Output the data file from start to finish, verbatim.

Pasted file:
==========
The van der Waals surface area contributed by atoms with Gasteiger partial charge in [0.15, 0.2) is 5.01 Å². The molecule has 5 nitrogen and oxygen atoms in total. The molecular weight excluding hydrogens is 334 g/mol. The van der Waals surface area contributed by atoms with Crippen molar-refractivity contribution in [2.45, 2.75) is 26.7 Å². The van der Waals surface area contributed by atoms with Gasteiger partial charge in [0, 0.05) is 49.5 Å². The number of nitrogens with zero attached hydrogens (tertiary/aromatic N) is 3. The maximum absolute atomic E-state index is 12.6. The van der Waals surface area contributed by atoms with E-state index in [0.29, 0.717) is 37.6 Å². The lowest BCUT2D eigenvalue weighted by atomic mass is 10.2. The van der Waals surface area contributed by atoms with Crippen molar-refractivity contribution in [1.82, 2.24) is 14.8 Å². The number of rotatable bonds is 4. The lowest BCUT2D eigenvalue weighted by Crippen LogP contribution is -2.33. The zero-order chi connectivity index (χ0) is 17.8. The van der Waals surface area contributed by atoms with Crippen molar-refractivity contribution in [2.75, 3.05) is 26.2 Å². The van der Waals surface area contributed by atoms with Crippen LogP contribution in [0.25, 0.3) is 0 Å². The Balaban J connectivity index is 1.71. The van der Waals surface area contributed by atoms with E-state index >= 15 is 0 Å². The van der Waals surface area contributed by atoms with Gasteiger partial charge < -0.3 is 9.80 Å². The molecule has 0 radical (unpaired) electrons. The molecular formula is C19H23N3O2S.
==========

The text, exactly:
The van der Waals surface area contributed by atoms with Gasteiger partial charge in [0.15, 0.2) is 5.01 Å². The molecule has 5 nitrogen and oxygen atoms in total. The molecular weight excluding hydrogens is 334 g/mol. The van der Waals surface area contributed by atoms with Crippen molar-refractivity contribution in [2.45, 2.75) is 26.7 Å². The van der Waals surface area contributed by atoms with Gasteiger partial charge in [0, 0.05) is 49.5 Å². The number of nitrogens with zero attached hydrogens (tertiary/aromatic N) is 3. The maximum absolute atomic E-state index is 12.6. The van der Waals surface area contributed by atoms with E-state index in [0.29, 0.717) is 37.6 Å². The lowest BCUT2D eigenvalue weighted by atomic mass is 10.2. The van der Waals surface area contributed by atoms with Crippen molar-refractivity contribution in [1.82, 2.24) is 14.8 Å². The number of rotatable bonds is 4. The lowest BCUT2D eigenvalue weighted by Crippen LogP contribution is -2.33. The zero-order chi connectivity index (χ0) is 17.8. The van der Waals surface area contributed by atoms with Crippen molar-refractivity contribution in [2.75, 3.05) is 26.2 Å². The van der Waals surface area contributed by atoms with Crippen LogP contribution in [0.25, 0.3) is 0 Å². The Balaban J connectivity index is 1.71. The van der Waals surface area contributed by atoms with E-state index >= 15 is 0 Å². The van der Waals surface area contributed by atoms with Gasteiger partial charge < -0.3 is 9.80 Å². The molecule has 0 radical (unpaired) electrons. The molecular formula is C19H23N3O2S.